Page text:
Worldwide Services Spending to Surpass $965 Billion by 2012 and It Won’t Be Long Before It’s a Trillion-Dollar Market, IDC Finds

FRAMINGHAM, MA – MAY 15, 2008 – IDC forecasts that companies and government agencies will spend more than $746 billion on external services in 2008, representing a growth rate of 6.8% over 2007. Despite – and in some cases because of – a weak U.S. economy, there are many market forces driving enterprises to continue to turn to service vendors for assistance. Additionally, increased customer use of new and often disruptive delivery options (e.g., hosting, SaaS, and utility computing) will encourage service provides, especially outsourcers, to focus their investments in these areas.

"In these tough economic times, service vendors are faced with both new and old challenges. The worldwide services competitive landscape keeps intensifying with many new entrants with new business and pricing models as well as the strengthened capabilities of up-and-coming players that are extending their reach into new markets. This is a time for service vendors to aggressively review their portfolio of offerings, account targets, investment strategies, business processes, and delivery practices," said Marianne Hedin, program manager for Worldwide Services and SOA: The Services Opportunity research services.

Additional key trends examined in this IDC report include:

* Though representing the smallest outsourcing market, the hosted application management (AM) is expected to grow the fastest at a five-year compound annual growth rate (CAGR) of 15.9%, followed by business outsourcing services at 10.4%.

* In 2007, IT services continued to represent the lion's share (74%) of the overall services market. But the business services market that IDC tracks is slowly catching up, with a much faster CAGR of 9.6% compared with the IT services market's CAGR of 5.6%.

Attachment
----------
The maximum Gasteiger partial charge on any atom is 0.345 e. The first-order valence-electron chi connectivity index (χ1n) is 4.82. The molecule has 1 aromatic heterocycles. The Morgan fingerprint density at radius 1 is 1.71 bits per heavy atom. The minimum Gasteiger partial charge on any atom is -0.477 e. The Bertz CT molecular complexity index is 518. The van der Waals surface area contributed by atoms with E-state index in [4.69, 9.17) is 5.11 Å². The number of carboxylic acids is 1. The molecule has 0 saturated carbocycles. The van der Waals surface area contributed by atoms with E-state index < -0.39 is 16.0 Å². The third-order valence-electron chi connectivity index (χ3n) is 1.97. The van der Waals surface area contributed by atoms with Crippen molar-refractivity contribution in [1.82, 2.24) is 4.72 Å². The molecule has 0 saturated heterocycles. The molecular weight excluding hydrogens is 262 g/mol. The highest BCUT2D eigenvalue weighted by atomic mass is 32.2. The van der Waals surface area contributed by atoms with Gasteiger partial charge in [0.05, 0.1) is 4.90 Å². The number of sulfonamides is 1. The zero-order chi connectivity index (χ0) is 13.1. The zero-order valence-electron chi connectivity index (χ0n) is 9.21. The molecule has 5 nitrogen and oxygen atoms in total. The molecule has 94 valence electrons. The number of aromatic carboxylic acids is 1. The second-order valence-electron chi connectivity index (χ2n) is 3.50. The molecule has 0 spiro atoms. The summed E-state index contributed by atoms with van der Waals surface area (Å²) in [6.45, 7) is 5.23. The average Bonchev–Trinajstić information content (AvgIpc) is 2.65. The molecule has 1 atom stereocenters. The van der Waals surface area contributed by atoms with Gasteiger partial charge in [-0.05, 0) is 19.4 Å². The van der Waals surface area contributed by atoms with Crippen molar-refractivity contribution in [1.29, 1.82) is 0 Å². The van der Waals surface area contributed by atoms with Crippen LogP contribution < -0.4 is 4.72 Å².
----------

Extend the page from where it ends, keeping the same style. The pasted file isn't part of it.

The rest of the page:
* Service providers continue to aggressively pursue a geographic expansion strategy to increase their footprint across the globe. While service vendors based in the United States and Western Europe are focusing on building their presence in the emerging markets, service companies based in those geographies are expanding into Europe and the United States.

* The growth of outsourcing of non-core processes and the adoption of service-oriented architecture (SOA) are prompting enterprises to shift toward tighter alignment of business and technology. Although such an alignment is critical, it is still not enough. Ultimately, organizations will seek to eradicate any distinction or separation between IT and business in order to obtain convergence between them.

* IDC expects that new types of partnerships along with an expanded ecosystem will increase in importance as service vendors seek to deliver best-of-breed offerings and full-service capability at the lowest cost.

* Vendors need to take active steps to provide higher-value-added services and innovation to their clients.

The IDC study, Worldwide Services 2008–2012 Forecast: Finding Opportunities in a Challenging Time (IDC #211462), presents a five-year forecast for the worldwide services industry from 2008 through 2012. The main purpose of this study is to identify current trends that are influencing the worldwide services opportunities and challenges and to discuss their effects on the worldwide services five-year forecast. This document presents worldwide market sizing and five-year growth forecasts for 14 discrete service engagement types and high-level segmentation by geography.

About IDC

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IDC Marianne Hedin, 508-988-6854 or Michael Shirer, 508-988-7892